Squats are one of the most fundamental functional movements in our lives. We are designed to squat; we’ve been doing it since we were babies. However, as we get older and sit in more unnatural positions all day, our squat form can be altered.

The squat is a dynamic strength training exercise that requires several muscles in your upper and lower body to work together to produce both a downward and upward phase. In addition, control of breathing, bracing and trunk activation are vital when progressing this movement.


Start and Finish Position

Keep the head looking forward

Maintain a normal curve in the lower back throughout

Keep chest up, shoulders back

Aim to keep feet flat on the floor, approximately shoulder width apart, turned slightly outwards, roughly in the 10 & 2 o’clock position

(foot placement can be individual to allow for postural differences)

Your weight should be felt over the mid foot, so ideally not shifting back onto your heels or rolling onto the balls of your feet.

The Decent

Take a deep breathe in, when advanced, we’d like to see this held for the entire movement, releasing the breath at the top of the squat

Flex (bend) at the hips and knees simultaneously

Try and keep trunk upright throughout the movement, stopping the decent if you begin to tip too far forward/lose balance/or find yourself using your upper body for more range of motion

Knees should travel in the same direction as the toes following in line with their placement

As you travel down body weight will be shifted towards the heels

The downwards phase should be completed with control before progressing

The Bottom Position

The typical ‘gold standard’ movement is for the hip to pass below the centre of the knee joint.

However, true movement is the desired outcome here, so do not jeopardise good movement for full range of motion if you do not have it. It will come!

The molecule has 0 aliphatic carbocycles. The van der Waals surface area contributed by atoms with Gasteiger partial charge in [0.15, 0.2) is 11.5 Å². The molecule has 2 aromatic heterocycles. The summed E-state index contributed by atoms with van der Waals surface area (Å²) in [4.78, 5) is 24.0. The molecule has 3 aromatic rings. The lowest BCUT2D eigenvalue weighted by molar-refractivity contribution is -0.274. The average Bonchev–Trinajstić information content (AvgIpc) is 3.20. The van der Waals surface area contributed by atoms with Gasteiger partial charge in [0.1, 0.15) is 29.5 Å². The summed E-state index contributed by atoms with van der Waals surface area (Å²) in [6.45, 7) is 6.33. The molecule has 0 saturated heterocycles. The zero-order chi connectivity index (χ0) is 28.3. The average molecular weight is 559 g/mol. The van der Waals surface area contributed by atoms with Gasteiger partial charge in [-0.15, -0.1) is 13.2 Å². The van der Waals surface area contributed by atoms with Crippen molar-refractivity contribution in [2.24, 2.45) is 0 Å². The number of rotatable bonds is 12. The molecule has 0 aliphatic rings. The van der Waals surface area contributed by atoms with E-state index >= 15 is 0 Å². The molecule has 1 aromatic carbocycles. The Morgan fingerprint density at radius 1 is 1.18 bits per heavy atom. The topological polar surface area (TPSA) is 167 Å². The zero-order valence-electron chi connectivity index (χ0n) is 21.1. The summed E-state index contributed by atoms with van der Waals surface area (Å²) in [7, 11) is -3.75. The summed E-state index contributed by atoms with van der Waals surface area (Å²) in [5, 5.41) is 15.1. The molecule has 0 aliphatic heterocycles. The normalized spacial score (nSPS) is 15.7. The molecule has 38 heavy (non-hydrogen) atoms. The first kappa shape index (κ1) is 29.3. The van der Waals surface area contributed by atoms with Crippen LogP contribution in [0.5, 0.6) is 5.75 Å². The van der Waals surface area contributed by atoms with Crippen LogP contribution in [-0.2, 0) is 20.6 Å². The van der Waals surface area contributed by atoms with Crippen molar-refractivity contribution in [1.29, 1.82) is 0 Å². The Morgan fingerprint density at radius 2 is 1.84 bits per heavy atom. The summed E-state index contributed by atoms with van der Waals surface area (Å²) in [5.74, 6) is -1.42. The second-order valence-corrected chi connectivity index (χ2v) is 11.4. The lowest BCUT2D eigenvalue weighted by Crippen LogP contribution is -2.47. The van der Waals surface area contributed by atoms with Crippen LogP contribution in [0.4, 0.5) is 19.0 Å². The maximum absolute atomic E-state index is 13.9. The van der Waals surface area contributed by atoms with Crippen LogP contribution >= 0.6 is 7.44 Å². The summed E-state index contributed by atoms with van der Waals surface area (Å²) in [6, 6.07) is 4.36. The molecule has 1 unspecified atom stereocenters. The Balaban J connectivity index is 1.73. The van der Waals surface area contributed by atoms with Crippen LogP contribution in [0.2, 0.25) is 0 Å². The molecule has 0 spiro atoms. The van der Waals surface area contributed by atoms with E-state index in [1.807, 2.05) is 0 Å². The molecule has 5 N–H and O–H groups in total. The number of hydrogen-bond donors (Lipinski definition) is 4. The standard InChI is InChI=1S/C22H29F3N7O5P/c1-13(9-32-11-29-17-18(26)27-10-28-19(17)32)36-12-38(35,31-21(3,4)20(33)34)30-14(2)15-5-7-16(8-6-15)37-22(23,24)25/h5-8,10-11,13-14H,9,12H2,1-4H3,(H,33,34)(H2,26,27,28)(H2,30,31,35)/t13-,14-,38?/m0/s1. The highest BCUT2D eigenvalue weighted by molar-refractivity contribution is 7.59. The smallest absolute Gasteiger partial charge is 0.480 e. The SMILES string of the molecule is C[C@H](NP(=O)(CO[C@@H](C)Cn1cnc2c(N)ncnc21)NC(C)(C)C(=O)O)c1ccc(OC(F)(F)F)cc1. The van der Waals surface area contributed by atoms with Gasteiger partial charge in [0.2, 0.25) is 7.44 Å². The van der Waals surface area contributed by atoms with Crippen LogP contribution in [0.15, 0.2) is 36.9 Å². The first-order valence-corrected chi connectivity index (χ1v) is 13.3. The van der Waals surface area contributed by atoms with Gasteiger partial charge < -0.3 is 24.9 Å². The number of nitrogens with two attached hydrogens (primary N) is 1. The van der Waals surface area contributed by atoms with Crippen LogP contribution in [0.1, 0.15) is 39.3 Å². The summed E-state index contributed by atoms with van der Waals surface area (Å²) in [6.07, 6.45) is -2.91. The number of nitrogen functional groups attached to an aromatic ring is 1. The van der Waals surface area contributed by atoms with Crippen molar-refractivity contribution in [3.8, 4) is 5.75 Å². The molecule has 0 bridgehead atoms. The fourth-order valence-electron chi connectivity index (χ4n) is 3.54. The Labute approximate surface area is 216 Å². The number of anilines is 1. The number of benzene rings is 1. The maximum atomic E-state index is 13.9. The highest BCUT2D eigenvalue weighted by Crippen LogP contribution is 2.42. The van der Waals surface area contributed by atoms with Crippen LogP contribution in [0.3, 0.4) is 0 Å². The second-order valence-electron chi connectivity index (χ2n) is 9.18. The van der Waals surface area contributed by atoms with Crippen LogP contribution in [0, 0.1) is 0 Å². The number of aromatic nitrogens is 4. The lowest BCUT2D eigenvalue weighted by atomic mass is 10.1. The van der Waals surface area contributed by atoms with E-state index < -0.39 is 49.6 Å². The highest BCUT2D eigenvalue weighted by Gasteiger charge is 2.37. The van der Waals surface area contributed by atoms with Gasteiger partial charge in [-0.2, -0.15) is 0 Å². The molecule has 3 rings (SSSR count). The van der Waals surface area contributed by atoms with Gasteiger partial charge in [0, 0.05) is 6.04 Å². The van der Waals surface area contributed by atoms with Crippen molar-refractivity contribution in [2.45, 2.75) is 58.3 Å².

From the bottom position, drive upwards, returning to the start position, leading the movement with the chest!

The Ascent

From the bottom position, drive upwards to the start position

Try and keep the chest pointing forward and trunk as upright as possible

Hip and knees need to extend (straighten) simultaneously

If the hips lead the movement the trunk will lose its upright position and stress can be placed to the lower back

Weight will transfer to the mid foot again


  1. Establish a strong stance

  2. Have good contact with floor

  3. Keep chest up

  4. Push the floor from underneath during the upward phase

  5. Finish strong


  • Strengthens your core and lower body

  • Reduces the risk of injury

  • Can be used as a rehabilitation exercises when experiencing hip, knee and ankle pain

  • Improves sporting ability

  • Varied movement keeps motivation

  • Versatile on location

With outdoor gyms now open this week and inside gyms set to come back on the 12th April take a read of this informative blog for some top tips when it comes squatting. Remember these pointers can be carried over from a body weight squat to a loaded back squat.

Thanks again for reading, hope this was helpful!


BSc Hons Sports Therapy MSST

MSc Strength and Conditioning




UKSCA- The UK Strength & Conditioning Association

14 views0 comments

Recent Posts

See All